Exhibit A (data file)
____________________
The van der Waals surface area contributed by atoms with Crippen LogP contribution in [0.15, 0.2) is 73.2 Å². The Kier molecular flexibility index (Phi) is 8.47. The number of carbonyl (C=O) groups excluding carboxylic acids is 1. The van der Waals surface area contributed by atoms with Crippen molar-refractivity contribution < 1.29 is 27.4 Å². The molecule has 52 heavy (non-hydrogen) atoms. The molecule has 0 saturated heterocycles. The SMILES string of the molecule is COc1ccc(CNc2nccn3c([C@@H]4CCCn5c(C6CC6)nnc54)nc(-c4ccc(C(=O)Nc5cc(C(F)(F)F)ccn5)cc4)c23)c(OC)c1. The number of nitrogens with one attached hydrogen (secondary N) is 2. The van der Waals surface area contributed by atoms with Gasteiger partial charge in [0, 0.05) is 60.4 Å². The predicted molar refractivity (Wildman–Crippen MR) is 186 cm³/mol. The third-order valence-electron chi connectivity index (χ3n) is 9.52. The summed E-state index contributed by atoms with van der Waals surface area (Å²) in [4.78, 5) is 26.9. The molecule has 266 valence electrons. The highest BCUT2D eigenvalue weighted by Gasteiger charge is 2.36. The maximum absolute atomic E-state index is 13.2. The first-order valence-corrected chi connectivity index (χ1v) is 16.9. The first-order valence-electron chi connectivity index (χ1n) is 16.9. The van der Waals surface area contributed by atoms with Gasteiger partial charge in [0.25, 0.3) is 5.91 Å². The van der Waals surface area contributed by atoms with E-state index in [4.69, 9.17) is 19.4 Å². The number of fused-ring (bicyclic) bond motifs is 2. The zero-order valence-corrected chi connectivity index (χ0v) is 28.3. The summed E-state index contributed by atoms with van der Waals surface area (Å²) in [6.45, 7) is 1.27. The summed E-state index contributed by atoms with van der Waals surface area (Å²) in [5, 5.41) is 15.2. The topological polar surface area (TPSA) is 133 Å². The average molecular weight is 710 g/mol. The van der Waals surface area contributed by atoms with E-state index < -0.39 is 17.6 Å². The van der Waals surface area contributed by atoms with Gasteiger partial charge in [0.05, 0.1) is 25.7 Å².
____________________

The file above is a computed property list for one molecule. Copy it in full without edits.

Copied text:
The van der Waals surface area contributed by atoms with Crippen LogP contribution in [0.15, 0.2) is 73.2 Å². The Kier molecular flexibility index (Phi) is 8.47. The number of carbonyl (C=O) groups excluding carboxylic acids is 1. The van der Waals surface area contributed by atoms with Crippen molar-refractivity contribution < 1.29 is 27.4 Å². The molecule has 52 heavy (non-hydrogen) atoms. The molecule has 0 saturated heterocycles. The SMILES string of the molecule is COc1ccc(CNc2nccn3c([C@@H]4CCCn5c(C6CC6)nnc54)nc(-c4ccc(C(=O)Nc5cc(C(F)(F)F)ccn5)cc4)c23)c(OC)c1. The number of nitrogens with one attached hydrogen (secondary N) is 2. The van der Waals surface area contributed by atoms with Gasteiger partial charge in [0, 0.05) is 60.4 Å². The predicted molar refractivity (Wildman–Crippen MR) is 186 cm³/mol. The third-order valence-electron chi connectivity index (χ3n) is 9.52. The summed E-state index contributed by atoms with van der Waals surface area (Å²) in [4.78, 5) is 26.9. The molecule has 266 valence electrons. The highest BCUT2D eigenvalue weighted by Gasteiger charge is 2.36. The maximum absolute atomic E-state index is 13.2. The first-order valence-corrected chi connectivity index (χ1v) is 16.9. The first-order valence-electron chi connectivity index (χ1n) is 16.9. The van der Waals surface area contributed by atoms with Gasteiger partial charge in [0.25, 0.3) is 5.91 Å². The van der Waals surface area contributed by atoms with E-state index in [4.69, 9.17) is 19.4 Å². The number of fused-ring (bicyclic) bond motifs is 2. The zero-order valence-corrected chi connectivity index (χ0v) is 28.3. The summed E-state index contributed by atoms with van der Waals surface area (Å²) in [6.45, 7) is 1.27. The summed E-state index contributed by atoms with van der Waals surface area (Å²) in [5, 5.41) is 15.2. The topological polar surface area (TPSA) is 133 Å². The average molecular weight is 710 g/mol. The van der Waals surface area contributed by atoms with E-state index < -0.39 is 17.6 Å². The van der Waals surface area contributed by atoms with Gasteiger partial charge in [0.05, 0.1) is 25.7 Å².